Dear Biomech-L subscribers,

We would like to invite applications for the following PhD studentship:

Title: Mechanics and energetics of gait in bilateral amputees

Aims and Purposes
The aims of the proposed study are to investigate the mechanical bases of the different "styles" of gait adopted by bilateral amputees, to identify the mechanical indicators of efficient gait and to determine inter and intra-individual strategies for improving activity levels.

Background Information
Approximately 225 new bilateral amputees are referred for prosthetic rehabilitation each year. In spite of increases in National Health Service (NHS) spending (approximately £60m in 2004), 25% of all lower-limb amputees state that they do not use their prosthetic limbs as often as they would like. Abandonment of prosthetic limbs not only constitutes a serious waste of resource but also indicates that a large proportion of lower-limb amputees are likely to be inactive and unfit. Obesity is a well-recognised complication in adults after lower-limb amputation, particularly in above-knee (AK) unilateral and bilateral amputees. The problems associated with obesity are self-perpetuating; amputees put on weight during the rehabilitation process due to poor health and low activity levels, increased body weight and lower fitness levels make walking in prosthetics increasingly difficult and eventually, limbs are abandoned in favour of wheel chairs. The main reasons given for abandonment of prosthetic limbs are: discomfort, pain and excessive weight of limbs. Such problems are likely to have a mechanical basis yet quantitative research is extremely limited and is currently only available as case studies. We have recently performed a baseline study of locomotor mechanics in a population of bilateral amputees with differing levels of amputation and the data highlight several important areas for further investigation. This project aims to continue our work, defining existing gait strategies and improving locomotor mechanics in amputees in order to reduce the current trend of abandoning prosthetic limbs.

Procedure and facilities
The project will be conducted using standard gait analysis equipment e.g. a large equine treadmill, 3D optical motion analysis, force plates, EMG and a portable gas analysis system. The Structure and Motion Lab contains four lecturers with a research focus, four post docs, two lab managers and ten PhD students. The lab provides excellent facilities ( and expertise for a sound training in locomotor biomechanics. The lab is on two sites, approximately eight miles apart, in a semi rural setting to the North of London. Specifically, the labs are based at The Royal Veterinary College (Potters bar) and The Royal National Orthopaedic Hospital (RNOH) and University College London (both at RNOH, Stanmore) and the student will have full access to the facilities and resources of both institutions.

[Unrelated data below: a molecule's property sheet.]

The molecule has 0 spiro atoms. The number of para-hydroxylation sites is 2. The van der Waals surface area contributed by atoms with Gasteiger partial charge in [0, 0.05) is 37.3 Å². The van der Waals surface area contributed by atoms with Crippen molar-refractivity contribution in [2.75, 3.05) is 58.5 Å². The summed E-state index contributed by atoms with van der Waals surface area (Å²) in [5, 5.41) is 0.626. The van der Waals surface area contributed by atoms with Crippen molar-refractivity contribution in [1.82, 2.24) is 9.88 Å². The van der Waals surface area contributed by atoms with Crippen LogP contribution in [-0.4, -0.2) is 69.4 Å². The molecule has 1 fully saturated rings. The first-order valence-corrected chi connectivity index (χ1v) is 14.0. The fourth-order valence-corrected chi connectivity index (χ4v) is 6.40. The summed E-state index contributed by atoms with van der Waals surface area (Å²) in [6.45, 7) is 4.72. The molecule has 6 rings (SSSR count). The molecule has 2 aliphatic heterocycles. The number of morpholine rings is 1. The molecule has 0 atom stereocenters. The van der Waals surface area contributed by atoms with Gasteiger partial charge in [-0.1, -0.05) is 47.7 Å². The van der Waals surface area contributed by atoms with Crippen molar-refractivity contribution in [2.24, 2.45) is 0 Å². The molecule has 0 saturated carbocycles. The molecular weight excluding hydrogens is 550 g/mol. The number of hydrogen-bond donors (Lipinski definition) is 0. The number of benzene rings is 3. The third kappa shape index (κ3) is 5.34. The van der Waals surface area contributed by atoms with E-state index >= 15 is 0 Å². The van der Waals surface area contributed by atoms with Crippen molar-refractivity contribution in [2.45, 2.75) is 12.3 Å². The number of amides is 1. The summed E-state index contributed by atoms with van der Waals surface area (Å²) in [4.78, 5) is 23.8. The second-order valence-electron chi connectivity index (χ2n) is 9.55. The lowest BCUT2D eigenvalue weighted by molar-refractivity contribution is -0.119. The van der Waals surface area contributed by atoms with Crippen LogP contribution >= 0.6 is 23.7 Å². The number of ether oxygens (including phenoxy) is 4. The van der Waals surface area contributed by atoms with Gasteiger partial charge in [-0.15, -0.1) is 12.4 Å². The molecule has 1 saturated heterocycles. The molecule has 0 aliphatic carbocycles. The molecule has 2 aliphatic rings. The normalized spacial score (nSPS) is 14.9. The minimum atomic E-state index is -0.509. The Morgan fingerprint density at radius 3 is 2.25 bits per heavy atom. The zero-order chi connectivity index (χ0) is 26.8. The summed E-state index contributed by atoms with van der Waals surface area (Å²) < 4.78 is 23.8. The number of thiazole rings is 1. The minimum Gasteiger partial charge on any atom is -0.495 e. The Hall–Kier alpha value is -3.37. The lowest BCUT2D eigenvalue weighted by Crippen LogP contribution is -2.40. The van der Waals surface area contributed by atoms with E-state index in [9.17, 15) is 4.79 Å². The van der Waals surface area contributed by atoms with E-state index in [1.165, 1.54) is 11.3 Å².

Ongoing research projects:
Cranial cruciate disease in large breed dogs, investigation of mechanical effects of surgical and non-surgical treatments.
Innovative techniques for studying animal locomotion
Limitations to performance in animals
Comparative functional anatomy (horses, greyhounds, ostriches, hares, primates, humans and okapi)
The evolution of carrying in hominoids.


Dr Robin Crompton, Liverpool University; Dr William Sellers, Manchester University; Dr Kristiaan D'Aout, Antwerp University, Dr Andy Biewener, Harvard University.

Stipend at RNOH, NHS London rates (currently £14000 per year plus fees and consumables)
Supervisors: Dr Rachel Payne (RVC), Dr Alan Wilson (RVC & UCL) and Dr Linda Marks (RNOH).
Application deadline: 17/10/05.
Start date: student must take up place by 01/01/06.

For further details please contact Rachel Payne as detailed below

Dr Rachel Payne
Royal Veterinary College
Structure & Motion Lab
Hawkshead Lane
Tel: 01707 666850